Advocates and activists are weary of calling the case a turning point in the military’s long history of dismissing and denying rape claims lodged against it.
After being gang-raped by soldiers, steely-eyed Thein Nu went up against Myanmar’s powerful military in a months-long fight for justice – a fight that paid off with a rare legal victory.
Her three rapists were jailed for 20 years with hard labour, a sentence she hopes will give other survivors the courage to speak up and challenge the military’s impunity.
Lodging a legal complaint pitted the 36-year-old mother of four against Myanmar’s most powerful institution, whose soldiers have long been accused by rights groups of using rape as a weapon of war in the country’s conflict zones.
The crime was committed in June in northern Rakhine state – the site of a nearly two-year battle between the military and the Arakan Army, which is fighting for more autonomy for the ethnic Rakhine population.
“Many women like me have already endured the same thing,” Thein Nu – who has been given a pseudonym to protect her identity – told AFP.
“If I didn’t reveal this, it could lead to many more in Rakhine [being abused].”
Her victory comes after an initial denial from the military, which said she made up the allegations, and she still faces the glare of widespread social stigma, including from her husband who refuses to speak to her.
“I am both happy and sad,” she said, still in disbelief that the military tribunal ruled in her favour.
“I don’t entirely believe this verdict will stop the rape and abuse against women in conflict areas because they [the military] are unreliable people with two faces.”
In a rare acknowledgement of wrongdoing, the military on Saturday announced the verdict and sentence against the three rapists, trumpeting its own “transparent” investigation of the case.
But observers warn it is too soon to judge whether Thein Nu’s victory will be a watershed moment for the armed forces – which ruled Myanmar outright until 2011 and still holds sway over many aspects of life in the country.
Phil Robertson of Human Rights Watch said it was not yet clear whether the army was ready to tackle alleged atrocities committed by its rank and file.
In the past, its approach has been to deny rape claims outright, and in some cases soldiers file defamation suits against the victim, he said.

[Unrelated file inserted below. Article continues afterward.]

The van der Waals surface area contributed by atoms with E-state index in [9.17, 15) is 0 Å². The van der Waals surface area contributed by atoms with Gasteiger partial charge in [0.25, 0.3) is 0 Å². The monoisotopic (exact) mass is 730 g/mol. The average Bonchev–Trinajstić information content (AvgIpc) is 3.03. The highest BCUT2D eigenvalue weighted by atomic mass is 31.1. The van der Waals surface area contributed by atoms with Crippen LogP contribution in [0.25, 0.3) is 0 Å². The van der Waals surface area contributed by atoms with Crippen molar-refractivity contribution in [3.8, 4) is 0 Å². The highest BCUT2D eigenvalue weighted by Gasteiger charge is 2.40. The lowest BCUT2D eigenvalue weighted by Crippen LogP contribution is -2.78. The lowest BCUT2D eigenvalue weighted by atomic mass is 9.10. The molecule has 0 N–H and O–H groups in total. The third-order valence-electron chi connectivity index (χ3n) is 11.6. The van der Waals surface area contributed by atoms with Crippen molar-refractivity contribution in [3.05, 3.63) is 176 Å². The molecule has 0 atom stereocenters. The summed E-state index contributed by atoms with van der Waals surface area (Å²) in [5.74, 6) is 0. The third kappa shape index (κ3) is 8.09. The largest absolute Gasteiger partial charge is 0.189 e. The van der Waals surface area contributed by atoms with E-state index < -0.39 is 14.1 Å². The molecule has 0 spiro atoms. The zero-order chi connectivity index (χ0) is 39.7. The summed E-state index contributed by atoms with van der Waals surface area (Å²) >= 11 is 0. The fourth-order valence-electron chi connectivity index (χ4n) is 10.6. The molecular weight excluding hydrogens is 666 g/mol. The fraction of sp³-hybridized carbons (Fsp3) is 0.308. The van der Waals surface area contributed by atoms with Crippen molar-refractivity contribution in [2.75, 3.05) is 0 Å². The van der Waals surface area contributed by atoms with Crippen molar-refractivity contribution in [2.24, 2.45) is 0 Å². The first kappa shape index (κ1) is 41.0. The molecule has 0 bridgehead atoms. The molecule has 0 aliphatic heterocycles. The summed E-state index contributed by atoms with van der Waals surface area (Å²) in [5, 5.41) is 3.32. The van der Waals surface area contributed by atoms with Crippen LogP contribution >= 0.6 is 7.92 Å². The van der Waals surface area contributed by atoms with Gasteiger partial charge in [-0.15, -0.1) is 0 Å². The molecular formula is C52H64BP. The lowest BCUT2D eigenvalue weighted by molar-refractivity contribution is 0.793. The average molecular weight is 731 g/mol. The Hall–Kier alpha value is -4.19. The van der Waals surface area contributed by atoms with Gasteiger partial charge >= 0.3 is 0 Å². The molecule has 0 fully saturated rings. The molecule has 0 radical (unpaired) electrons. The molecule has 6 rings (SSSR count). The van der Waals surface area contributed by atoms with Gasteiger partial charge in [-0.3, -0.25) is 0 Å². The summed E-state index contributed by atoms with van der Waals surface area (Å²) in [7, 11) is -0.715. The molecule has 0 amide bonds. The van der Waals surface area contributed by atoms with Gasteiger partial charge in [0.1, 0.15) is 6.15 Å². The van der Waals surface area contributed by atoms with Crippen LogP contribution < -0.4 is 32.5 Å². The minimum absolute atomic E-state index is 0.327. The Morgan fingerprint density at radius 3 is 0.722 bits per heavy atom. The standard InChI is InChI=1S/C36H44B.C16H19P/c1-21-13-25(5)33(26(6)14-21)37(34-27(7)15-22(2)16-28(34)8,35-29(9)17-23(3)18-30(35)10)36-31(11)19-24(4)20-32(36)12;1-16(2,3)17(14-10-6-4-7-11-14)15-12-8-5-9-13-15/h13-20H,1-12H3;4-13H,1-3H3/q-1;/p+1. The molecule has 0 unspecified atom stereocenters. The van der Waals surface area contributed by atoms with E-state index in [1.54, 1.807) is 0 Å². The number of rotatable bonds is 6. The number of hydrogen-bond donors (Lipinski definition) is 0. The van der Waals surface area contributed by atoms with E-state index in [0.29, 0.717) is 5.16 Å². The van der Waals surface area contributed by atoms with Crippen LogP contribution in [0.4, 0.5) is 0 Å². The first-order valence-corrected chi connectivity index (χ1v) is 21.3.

“It’s going to require a lot more than just one case to convince us that some kind of turn has been reached,” he told AFP, adding that the military tribunal was held behind closed doors.
Nearly six months on, Thein Nu still remembers the night of her horrific ordeal clearly.
As dusk fell, gunfire erupted in her village, and she hid with her daughter and granddaughter in her mother-in-law’s house alongside other women and children.
Close to midnight four soldiers burst into the house and discovered their hiding spot after the baby started crying.
“I realised I had no way to escape from three men who are more powerful than me,” she said.
After the attack, Thein Nu and her children fled the village and headed for Sittwe, where she made the agonising decision to pursue justice.
With the three rapists put away, Thein Nu wants the fourth senior officer – who she believes could have stopped the attack – to face justice as well.
Hope for courage
Since the sentences were handed down, more rape victims have come forward to seek legal help, according to Nyo Aye, chairwoman of the Arakan Women Network, which provided legal aid, counselling and shelter to Thein Nu and her family.
“Currently, we are keeping our hope … for similar cases that happened in other ethnic areas around the country,” Nyo Aye said.
The tribunal also informed her that proceedings would continue against the fourth soldier, who stood by.
For now, Thein Nu grapples daily with the deep social stigma attached to being a rape victim in Myanmar.
Her husband, who is working in Thailand, has abandoned her and stopped sending the family financial support.
“As I silently suffer from the pain, I can only hope he will gradually understand me,” she told AFP.
But she takes solace in the hope that her success in court could encourage others to come forward instead of hiding in shame.
“I would like to urge all the girls in Rakhine who suffered from this to speak the truth instead of being ashamed and hiding it,” she said.
“Be like me – be brave and courageous.”